Salali, G. D.,Whitehouse, H.,Hochberg, M. E.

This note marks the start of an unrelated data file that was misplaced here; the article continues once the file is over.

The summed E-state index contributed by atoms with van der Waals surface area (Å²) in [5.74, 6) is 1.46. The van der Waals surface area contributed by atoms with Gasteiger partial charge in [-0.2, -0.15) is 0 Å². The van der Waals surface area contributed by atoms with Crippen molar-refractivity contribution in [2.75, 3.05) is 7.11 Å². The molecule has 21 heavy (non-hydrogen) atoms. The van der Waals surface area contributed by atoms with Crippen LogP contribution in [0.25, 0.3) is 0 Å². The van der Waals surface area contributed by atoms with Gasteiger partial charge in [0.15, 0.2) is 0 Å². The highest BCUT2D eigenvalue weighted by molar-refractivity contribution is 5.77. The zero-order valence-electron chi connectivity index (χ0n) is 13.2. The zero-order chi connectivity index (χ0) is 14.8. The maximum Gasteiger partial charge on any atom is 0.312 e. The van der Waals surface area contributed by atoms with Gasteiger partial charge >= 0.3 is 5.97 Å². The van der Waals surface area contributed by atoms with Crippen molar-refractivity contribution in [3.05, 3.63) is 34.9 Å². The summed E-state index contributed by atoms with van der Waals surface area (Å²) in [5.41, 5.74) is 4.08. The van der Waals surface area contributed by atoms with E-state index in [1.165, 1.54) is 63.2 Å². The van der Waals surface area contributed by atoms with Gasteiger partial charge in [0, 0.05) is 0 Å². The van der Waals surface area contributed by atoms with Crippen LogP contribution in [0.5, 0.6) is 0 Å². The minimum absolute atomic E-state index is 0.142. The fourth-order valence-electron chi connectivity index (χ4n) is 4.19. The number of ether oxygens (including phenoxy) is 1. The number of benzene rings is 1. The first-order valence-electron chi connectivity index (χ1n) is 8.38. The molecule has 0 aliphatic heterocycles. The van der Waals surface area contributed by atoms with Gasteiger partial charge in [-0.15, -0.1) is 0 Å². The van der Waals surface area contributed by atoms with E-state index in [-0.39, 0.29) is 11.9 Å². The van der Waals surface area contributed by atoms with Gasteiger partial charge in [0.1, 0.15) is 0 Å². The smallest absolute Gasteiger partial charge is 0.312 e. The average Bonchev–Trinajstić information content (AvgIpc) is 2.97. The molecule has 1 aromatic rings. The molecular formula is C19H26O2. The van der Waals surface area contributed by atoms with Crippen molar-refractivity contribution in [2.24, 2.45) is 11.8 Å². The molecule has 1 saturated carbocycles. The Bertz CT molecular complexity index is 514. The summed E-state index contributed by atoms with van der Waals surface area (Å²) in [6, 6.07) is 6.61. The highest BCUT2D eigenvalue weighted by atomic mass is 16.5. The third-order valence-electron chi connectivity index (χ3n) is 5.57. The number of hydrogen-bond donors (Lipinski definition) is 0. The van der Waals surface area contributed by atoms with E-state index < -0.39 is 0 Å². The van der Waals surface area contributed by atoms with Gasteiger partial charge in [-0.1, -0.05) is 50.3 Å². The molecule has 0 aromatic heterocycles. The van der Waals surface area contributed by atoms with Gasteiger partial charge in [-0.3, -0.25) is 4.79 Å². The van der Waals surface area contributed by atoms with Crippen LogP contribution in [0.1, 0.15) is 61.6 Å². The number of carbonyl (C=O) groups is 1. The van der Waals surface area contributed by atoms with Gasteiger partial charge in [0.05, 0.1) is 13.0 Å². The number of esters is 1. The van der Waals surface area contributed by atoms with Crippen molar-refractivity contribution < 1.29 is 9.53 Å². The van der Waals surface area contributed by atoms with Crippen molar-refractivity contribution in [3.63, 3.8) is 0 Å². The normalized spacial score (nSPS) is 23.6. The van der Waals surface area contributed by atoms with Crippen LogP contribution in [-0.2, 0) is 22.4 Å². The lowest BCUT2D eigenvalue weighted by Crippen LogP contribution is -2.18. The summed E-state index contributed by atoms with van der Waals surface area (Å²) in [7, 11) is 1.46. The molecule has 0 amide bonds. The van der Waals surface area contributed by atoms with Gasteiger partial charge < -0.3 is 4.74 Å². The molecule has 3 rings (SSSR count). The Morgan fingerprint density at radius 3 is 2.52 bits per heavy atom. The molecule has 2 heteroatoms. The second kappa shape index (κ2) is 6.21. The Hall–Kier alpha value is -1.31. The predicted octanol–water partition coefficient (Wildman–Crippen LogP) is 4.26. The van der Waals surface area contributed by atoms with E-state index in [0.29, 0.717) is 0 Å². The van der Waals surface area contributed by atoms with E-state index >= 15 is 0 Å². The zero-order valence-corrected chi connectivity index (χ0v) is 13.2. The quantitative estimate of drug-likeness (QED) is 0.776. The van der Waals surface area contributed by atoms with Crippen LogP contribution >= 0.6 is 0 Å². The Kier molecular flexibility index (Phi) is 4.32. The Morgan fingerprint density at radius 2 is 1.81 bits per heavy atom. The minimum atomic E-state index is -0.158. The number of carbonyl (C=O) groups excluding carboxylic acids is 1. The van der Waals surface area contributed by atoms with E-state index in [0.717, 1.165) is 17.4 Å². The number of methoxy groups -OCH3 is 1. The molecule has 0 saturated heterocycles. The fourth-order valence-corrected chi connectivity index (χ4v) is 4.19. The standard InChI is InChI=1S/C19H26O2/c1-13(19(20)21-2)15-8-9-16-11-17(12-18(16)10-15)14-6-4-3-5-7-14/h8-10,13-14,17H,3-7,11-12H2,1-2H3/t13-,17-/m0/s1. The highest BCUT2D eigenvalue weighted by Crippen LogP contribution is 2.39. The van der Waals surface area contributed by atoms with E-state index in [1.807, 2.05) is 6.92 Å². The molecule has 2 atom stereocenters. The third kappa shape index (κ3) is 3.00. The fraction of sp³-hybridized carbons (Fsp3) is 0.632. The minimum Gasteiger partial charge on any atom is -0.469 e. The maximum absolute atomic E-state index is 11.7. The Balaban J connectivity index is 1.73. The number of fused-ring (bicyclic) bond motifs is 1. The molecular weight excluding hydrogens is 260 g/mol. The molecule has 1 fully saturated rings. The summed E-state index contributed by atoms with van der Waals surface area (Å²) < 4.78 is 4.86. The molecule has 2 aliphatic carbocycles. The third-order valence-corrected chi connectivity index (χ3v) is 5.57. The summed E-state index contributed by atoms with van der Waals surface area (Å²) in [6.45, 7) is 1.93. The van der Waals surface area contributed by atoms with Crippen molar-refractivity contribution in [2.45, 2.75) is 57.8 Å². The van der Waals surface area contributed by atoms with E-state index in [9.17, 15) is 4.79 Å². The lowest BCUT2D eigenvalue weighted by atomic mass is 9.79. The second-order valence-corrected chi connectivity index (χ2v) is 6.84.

One of the central puzzles in the study of sociocultural evolution is how and why transitions from small-scale human groups to large-scale, hierarchically more complex ones occurred. Here we develop a spatially explicit agent-based model as a first step towards understanding the ecological dynamics of small and large-scale human groups. By analogy with the interactions between single-celled and multicellular organisms, we build a theory of group lifecycles as an emergent property of single cell demographic and expansion behaviours. We find that once the transition from small-scale to large-scale groups occurs, a few large-scale groups continue expanding while small-scale groups gradually become scarcer, and large-scale groups become larger in size and fewer in number over time. Demographic and expansion behaviours of groups are largely influenced by the distribution and availability of resources. Our results conform to a pattern of human political change in which religions and nation states come to be represented by a few large units and many smaller ones. Future enhancements of the model should include decision-making rules and probabilities of fragmentation for large-scale societies. We suggest that the synthesis of population ecology and social evolution will generate increasingly plausible models of human group dynamics.